I think the ego always exists because of two things, because while definitions and ideas may refer to realities, they cannot fully describe them; yet it is too easy to mistake the ideas for reality.
Since my own being is real and interacts with this world, there are countless definitions that will refer to it. My name is one example. Yet my reality is undefinable. It can only be experienced in the moment of its existence; and since each moment is new, I am always a new creation.
These infinite instances of myself roughly correspond to particular ideas, resulting in statements like, “John is such-and-such”. I hear it said, and remember what I was called; or maybe I even call myself a name, for the sake of mentioning what is otherwise unmentionable. We do it all the time because language helps us to focus in the midst of a world of infinite variety. If we didn’t discriminate, it would be very hard to find direction in life.
Discrimination is thus very practical, meaning language itself is not the problem. The only problem – and strictly a matter of spiritual maturity – is the confusion of one for the other. What I think about myself, and who I am, must always be completely different subjects. It is OK to think things about myself, because sometimes it helps make me aware of things; but it is always a mistake to imagine I can know myself through ideas. This is where the ego lives – and thrives if I support the mistake.
To clarify these two – to recognize ideas as functional and reality as inexpressibly alive and always new – is quite a challenge. I am constantly making errors in this respect, and have to remind myself to “be nothing then, and walk upon the waves.” Communing directly with life is not difficult, but reaching it means letting go of ideas. Ideas help me reach a certain point, but I cannot dive from the shore to the ocean if I hold onto them:
The story is told of a mystic knower, who went on a journey with a learned grammarian as his companion. They came to the shore of the Sea of Grandeur. The knower straightway flung himself into the waves, but the grammarian stood lost in his reasonings, which were as words that are written on water. The knower called out to him, “Why dost thou not follow?” The grammarian answered, “O Brother, I dare not advance. I must needs go back again.” Then the knower cried, “Forget what thou didst read in the books of Sibavayh and Qawlavayh, of Ibn-i-Hajib and Ibn-i-Malik, and cross the water.”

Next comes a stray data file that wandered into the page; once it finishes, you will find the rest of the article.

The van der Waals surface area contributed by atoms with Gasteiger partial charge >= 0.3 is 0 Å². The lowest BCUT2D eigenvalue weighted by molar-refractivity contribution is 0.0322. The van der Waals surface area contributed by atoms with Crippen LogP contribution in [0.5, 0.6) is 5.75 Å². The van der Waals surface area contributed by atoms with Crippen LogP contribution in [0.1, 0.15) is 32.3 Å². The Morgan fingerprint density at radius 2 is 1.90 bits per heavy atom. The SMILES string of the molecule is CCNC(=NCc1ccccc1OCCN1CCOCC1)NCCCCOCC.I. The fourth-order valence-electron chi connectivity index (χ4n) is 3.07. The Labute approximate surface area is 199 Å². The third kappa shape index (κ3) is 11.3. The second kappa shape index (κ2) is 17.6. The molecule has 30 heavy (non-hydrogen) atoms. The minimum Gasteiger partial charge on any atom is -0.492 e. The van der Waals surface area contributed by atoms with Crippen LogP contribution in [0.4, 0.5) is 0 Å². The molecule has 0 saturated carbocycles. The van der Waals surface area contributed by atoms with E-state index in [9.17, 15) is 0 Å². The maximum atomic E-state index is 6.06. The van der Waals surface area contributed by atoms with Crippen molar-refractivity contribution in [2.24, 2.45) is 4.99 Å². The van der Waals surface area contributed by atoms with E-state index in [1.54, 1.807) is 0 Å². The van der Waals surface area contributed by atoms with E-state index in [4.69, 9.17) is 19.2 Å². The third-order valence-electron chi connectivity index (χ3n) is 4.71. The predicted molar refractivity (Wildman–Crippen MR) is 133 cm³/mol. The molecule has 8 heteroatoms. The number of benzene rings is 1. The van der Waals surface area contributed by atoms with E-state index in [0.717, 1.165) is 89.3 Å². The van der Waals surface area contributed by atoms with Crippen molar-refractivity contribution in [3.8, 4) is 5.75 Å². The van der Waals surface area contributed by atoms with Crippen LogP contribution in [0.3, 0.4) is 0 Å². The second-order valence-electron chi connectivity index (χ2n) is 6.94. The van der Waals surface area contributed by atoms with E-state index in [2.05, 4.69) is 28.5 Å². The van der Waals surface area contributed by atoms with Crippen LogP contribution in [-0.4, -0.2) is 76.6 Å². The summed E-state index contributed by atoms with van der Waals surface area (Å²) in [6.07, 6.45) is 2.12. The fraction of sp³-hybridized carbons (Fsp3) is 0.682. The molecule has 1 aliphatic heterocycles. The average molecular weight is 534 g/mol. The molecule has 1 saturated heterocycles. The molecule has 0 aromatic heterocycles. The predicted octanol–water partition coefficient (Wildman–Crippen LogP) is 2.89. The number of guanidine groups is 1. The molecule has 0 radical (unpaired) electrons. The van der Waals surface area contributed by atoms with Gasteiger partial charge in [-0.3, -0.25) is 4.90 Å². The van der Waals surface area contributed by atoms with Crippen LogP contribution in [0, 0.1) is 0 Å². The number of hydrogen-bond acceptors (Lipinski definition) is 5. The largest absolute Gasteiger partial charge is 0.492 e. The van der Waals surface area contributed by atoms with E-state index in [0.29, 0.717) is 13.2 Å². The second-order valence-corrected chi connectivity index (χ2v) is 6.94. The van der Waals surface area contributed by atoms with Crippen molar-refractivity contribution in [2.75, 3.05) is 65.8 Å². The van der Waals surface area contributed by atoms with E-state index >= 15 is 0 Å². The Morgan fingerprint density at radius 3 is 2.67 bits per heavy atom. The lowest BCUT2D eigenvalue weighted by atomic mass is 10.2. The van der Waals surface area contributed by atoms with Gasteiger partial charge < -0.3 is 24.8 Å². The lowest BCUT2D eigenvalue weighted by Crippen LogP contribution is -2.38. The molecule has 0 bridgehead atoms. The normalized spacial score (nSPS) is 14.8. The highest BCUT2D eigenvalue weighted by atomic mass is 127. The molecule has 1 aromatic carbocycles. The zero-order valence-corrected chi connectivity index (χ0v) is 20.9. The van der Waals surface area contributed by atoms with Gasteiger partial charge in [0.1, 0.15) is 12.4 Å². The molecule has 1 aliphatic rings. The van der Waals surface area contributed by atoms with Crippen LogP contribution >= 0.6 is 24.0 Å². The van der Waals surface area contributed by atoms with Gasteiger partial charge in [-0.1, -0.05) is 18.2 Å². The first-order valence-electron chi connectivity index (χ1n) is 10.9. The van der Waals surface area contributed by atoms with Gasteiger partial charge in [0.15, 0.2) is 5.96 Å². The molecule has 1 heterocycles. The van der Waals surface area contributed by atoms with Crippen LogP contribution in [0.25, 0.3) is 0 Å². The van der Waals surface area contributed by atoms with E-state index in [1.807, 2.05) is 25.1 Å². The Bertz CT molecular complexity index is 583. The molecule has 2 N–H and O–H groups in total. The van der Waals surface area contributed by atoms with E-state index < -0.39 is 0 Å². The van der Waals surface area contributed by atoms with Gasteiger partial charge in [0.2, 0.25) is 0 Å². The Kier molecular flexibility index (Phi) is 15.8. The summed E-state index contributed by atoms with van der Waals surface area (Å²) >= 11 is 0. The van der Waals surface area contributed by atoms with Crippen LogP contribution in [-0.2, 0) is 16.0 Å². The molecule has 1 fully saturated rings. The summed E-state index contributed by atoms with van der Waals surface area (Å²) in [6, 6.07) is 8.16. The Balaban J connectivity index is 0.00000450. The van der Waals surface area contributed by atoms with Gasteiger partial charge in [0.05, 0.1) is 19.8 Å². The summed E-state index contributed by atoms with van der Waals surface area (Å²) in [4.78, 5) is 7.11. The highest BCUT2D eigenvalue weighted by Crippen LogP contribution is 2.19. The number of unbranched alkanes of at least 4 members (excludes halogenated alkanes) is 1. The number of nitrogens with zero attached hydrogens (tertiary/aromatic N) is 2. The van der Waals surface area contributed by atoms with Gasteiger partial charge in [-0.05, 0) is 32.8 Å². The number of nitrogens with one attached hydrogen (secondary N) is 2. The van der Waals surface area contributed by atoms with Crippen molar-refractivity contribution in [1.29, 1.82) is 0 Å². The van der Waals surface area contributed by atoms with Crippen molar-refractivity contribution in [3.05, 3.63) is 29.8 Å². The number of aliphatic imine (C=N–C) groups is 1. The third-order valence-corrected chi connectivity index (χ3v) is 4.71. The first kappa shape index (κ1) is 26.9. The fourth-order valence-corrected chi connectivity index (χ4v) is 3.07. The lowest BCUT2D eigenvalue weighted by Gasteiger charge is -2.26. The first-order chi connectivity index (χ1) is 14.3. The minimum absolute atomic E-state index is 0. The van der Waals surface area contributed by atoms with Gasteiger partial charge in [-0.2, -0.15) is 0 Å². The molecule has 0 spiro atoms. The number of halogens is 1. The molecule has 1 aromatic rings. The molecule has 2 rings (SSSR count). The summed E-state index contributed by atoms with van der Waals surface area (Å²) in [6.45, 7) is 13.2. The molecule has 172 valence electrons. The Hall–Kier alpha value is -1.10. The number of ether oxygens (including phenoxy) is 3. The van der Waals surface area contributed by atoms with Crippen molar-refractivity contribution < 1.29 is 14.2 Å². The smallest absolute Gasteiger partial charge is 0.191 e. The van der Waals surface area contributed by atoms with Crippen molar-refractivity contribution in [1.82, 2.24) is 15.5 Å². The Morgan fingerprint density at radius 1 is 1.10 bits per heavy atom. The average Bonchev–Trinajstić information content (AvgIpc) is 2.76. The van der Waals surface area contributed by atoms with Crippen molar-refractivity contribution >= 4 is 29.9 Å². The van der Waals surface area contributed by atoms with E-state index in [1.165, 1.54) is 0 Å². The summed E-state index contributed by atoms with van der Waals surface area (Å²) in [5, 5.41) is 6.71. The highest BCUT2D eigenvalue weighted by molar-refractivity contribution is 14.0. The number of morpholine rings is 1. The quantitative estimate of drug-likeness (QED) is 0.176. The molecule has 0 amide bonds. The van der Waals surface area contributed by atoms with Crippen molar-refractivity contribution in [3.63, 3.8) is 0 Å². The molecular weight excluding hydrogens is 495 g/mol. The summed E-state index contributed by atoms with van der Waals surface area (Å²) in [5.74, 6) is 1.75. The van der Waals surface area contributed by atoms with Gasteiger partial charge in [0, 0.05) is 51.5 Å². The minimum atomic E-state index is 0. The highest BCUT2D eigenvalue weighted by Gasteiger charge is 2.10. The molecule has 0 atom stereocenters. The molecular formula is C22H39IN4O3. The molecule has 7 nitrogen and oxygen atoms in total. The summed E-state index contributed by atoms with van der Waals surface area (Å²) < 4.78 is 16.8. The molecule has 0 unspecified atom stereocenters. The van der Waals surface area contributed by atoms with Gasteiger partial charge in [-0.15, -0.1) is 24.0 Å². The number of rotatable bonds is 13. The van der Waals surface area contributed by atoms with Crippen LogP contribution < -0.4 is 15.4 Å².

Paradoxically, nothing inflames the ego more than trying to be good. I say this because the ego is our definition of self, and is always separate from the reality of our self. Why would a person prefer a definition to reality? Because he doesn’t like the reality. So nothing drives a person into the arms of ego more, but attempting to escape reality by becoming something else.
This is why I like Krishnamurti’s philosophy so much, because he emphasizes this point over and over again. To escape the ego, we must love reality, whatever its present condition. By that love it can grow; but if person spends their time with definitions, no fundamental change in reality is possible.
The paradox is that we only strive to be good if we think we are not. And if we don’t like who we are, it is only natural to prefer fixing our attention on who we hope to become. Maybe we are petty, and we want to be magnanimous. It is painful to see ourselves as petty, since this is what we want to stop. So we dream about magnanimity, practice it, focus our attention upon it. Which is not itself a bad thing.
But we are impatient to become magnanimous, and cease our pettiness. If anyone praises us for a noble act, we think, “Have I made it yet? Am I no longer petty?” Our hope for this to be true is so strong, we begin to ignore all evidence in favor of the dream. We start to see ourselves as magnanimous, even before we are.